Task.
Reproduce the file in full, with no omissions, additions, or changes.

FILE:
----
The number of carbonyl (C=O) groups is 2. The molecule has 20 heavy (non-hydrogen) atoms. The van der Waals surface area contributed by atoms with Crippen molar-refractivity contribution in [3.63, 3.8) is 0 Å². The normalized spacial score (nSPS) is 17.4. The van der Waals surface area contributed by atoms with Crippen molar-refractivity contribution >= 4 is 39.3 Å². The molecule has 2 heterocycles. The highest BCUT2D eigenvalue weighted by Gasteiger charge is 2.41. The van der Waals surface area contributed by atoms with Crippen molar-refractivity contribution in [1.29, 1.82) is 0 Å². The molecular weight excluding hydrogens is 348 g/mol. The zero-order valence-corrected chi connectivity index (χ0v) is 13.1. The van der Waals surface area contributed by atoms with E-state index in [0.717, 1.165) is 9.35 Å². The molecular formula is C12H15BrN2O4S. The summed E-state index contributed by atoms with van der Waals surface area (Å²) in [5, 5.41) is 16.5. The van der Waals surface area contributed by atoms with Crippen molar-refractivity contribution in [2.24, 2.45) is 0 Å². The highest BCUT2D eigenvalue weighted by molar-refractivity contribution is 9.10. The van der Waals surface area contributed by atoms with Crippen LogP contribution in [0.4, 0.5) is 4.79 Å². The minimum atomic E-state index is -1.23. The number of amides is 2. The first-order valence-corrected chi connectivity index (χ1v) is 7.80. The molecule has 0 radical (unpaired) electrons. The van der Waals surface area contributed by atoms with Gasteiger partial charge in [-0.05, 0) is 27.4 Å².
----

The number of carbonyl (C=O) groups is 2. The molecule has 20 heavy (non-hydrogen) atoms. The van der Waals surface area contributed by atoms with Crippen molar-refractivity contribution in [3.63, 3.8) is 0 Å². The normalized spacial score (nSPS) is 17.4. The van der Waals surface area contributed by atoms with Crippen molar-refractivity contribution >= 4 is 39.3 Å². The molecule has 2 heterocycles. The highest BCUT2D eigenvalue weighted by Gasteiger charge is 2.41. The van der Waals surface area contributed by atoms with Crippen molar-refractivity contribution in [1.29, 1.82) is 0 Å². The molecular weight excluding hydrogens is 348 g/mol. The zero-order valence-corrected chi connectivity index (χ0v) is 13.1. The van der Waals surface area contributed by atoms with E-state index in [0.717, 1.165) is 9.35 Å². The molecular formula is C12H15BrN2O4S. The summed E-state index contributed by atoms with van der Waals surface area (Å²) in [5, 5.41) is 16.5. The van der Waals surface area contributed by atoms with Crippen molar-refractivity contribution in [2.24, 2.45) is 0 Å². The highest BCUT2D eigenvalue weighted by molar-refractivity contribution is 9.10. The van der Waals surface area contributed by atoms with Crippen LogP contribution in [0.4, 0.5) is 4.79 Å². The minimum atomic E-state index is -1.23. The number of amides is 2. The first-order valence-corrected chi connectivity index (χ1v) is 7.80. The molecule has 0 radical (unpaired) electrons. The van der Waals surface area contributed by atoms with Gasteiger partial charge in [-0.05, 0) is 27.4 Å².